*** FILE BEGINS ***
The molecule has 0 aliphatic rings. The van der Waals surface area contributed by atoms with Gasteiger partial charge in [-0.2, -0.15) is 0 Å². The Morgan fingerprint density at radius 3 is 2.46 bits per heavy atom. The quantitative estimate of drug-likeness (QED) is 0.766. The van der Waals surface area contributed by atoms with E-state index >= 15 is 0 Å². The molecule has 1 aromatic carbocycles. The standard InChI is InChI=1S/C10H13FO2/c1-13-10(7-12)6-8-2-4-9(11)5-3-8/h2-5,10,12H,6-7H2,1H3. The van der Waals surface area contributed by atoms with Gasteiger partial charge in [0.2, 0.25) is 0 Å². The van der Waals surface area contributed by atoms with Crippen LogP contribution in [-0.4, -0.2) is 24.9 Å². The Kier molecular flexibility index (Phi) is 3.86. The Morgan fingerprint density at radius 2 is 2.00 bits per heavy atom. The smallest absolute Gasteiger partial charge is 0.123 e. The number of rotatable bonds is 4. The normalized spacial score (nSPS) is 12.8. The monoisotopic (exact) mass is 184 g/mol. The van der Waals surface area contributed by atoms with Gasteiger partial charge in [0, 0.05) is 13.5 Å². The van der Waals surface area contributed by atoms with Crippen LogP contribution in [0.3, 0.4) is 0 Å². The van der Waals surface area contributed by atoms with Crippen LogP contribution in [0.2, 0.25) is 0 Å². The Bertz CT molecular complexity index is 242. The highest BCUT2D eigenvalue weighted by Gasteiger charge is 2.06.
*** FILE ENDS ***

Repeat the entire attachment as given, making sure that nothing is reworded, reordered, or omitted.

The molecule has 0 aliphatic rings. The van der Waals surface area contributed by atoms with Gasteiger partial charge in [-0.2, -0.15) is 0 Å². The Morgan fingerprint density at radius 3 is 2.46 bits per heavy atom. The quantitative estimate of drug-likeness (QED) is 0.766. The van der Waals surface area contributed by atoms with E-state index >= 15 is 0 Å². The molecule has 1 aromatic carbocycles. The standard InChI is InChI=1S/C10H13FO2/c1-13-10(7-12)6-8-2-4-9(11)5-3-8/h2-5,10,12H,6-7H2,1H3. The van der Waals surface area contributed by atoms with Gasteiger partial charge in [0.2, 0.25) is 0 Å². The van der Waals surface area contributed by atoms with Crippen LogP contribution in [-0.4, -0.2) is 24.9 Å². The Kier molecular flexibility index (Phi) is 3.86. The Morgan fingerprint density at radius 2 is 2.00 bits per heavy atom. The smallest absolute Gasteiger partial charge is 0.123 e. The number of rotatable bonds is 4. The normalized spacial score (nSPS) is 12.8. The monoisotopic (exact) mass is 184 g/mol. The van der Waals surface area contributed by atoms with Gasteiger partial charge in [0, 0.05) is 13.5 Å². The van der Waals surface area contributed by atoms with Crippen LogP contribution in [0.3, 0.4) is 0 Å². The van der Waals surface area contributed by atoms with Crippen LogP contribution in [0.2, 0.25) is 0 Å². The Bertz CT molecular complexity index is 242. The highest BCUT2D eigenvalue weighted by Gasteiger charge is 2.06.